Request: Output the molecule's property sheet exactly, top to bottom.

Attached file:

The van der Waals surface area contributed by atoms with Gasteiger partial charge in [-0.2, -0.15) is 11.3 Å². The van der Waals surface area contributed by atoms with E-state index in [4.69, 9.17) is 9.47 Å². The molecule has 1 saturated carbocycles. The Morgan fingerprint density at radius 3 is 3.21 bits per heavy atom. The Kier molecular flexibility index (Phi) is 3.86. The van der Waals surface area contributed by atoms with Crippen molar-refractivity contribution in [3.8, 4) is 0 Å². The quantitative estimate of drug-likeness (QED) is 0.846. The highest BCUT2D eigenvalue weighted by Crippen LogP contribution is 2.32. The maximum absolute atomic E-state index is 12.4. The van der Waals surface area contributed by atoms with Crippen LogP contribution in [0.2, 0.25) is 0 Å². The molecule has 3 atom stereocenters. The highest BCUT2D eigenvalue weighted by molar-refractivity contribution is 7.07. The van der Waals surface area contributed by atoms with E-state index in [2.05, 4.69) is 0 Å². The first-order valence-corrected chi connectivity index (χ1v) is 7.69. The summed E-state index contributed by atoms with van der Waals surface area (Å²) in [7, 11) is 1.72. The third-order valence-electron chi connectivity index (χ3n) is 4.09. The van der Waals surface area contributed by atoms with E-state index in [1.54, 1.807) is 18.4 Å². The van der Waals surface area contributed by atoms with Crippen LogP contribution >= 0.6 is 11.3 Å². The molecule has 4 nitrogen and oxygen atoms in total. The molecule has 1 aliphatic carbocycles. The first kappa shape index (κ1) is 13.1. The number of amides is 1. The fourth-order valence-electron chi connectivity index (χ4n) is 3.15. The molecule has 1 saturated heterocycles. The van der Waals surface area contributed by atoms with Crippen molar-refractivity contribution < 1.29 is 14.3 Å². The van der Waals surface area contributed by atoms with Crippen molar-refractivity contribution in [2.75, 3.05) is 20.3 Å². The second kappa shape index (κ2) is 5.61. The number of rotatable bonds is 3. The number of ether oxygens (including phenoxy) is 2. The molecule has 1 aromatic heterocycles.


The van der Waals surface area contributed by atoms with Gasteiger partial charge in [-0.2, -0.15) is 11.3 Å². The van der Waals surface area contributed by atoms with E-state index in [4.69, 9.17) is 9.47 Å². The molecule has 1 saturated carbocycles. The Morgan fingerprint density at radius 3 is 3.21 bits per heavy atom. The Kier molecular flexibility index (Phi) is 3.86. The van der Waals surface area contributed by atoms with Crippen molar-refractivity contribution in [3.8, 4) is 0 Å². The quantitative estimate of drug-likeness (QED) is 0.846. The highest BCUT2D eigenvalue weighted by Crippen LogP contribution is 2.32. The maximum absolute atomic E-state index is 12.4. The van der Waals surface area contributed by atoms with Crippen LogP contribution in [0.2, 0.25) is 0 Å². The molecule has 3 atom stereocenters. The highest BCUT2D eigenvalue weighted by molar-refractivity contribution is 7.07. The van der Waals surface area contributed by atoms with E-state index in [2.05, 4.69) is 0 Å². The first-order valence-corrected chi connectivity index (χ1v) is 7.69. The summed E-state index contributed by atoms with van der Waals surface area (Å²) in [7, 11) is 1.72. The third-order valence-electron chi connectivity index (χ3n) is 4.09. The van der Waals surface area contributed by atoms with E-state index in [1.54, 1.807) is 18.4 Å². The van der Waals surface area contributed by atoms with Crippen LogP contribution >= 0.6 is 11.3 Å². The molecule has 4 nitrogen and oxygen atoms in total. The molecule has 1 aliphatic carbocycles. The first kappa shape index (κ1) is 13.1. The number of amides is 1. The fourth-order valence-electron chi connectivity index (χ4n) is 3.15. The molecule has 1 saturated heterocycles. The van der Waals surface area contributed by atoms with Crippen molar-refractivity contribution < 1.29 is 14.3 Å². The van der Waals surface area contributed by atoms with Crippen molar-refractivity contribution in [2.75, 3.05) is 20.3 Å². The second kappa shape index (κ2) is 5.61. The number of rotatable bonds is 3. The number of ether oxygens (including phenoxy) is 2. The molecule has 1 aromatic heterocycles.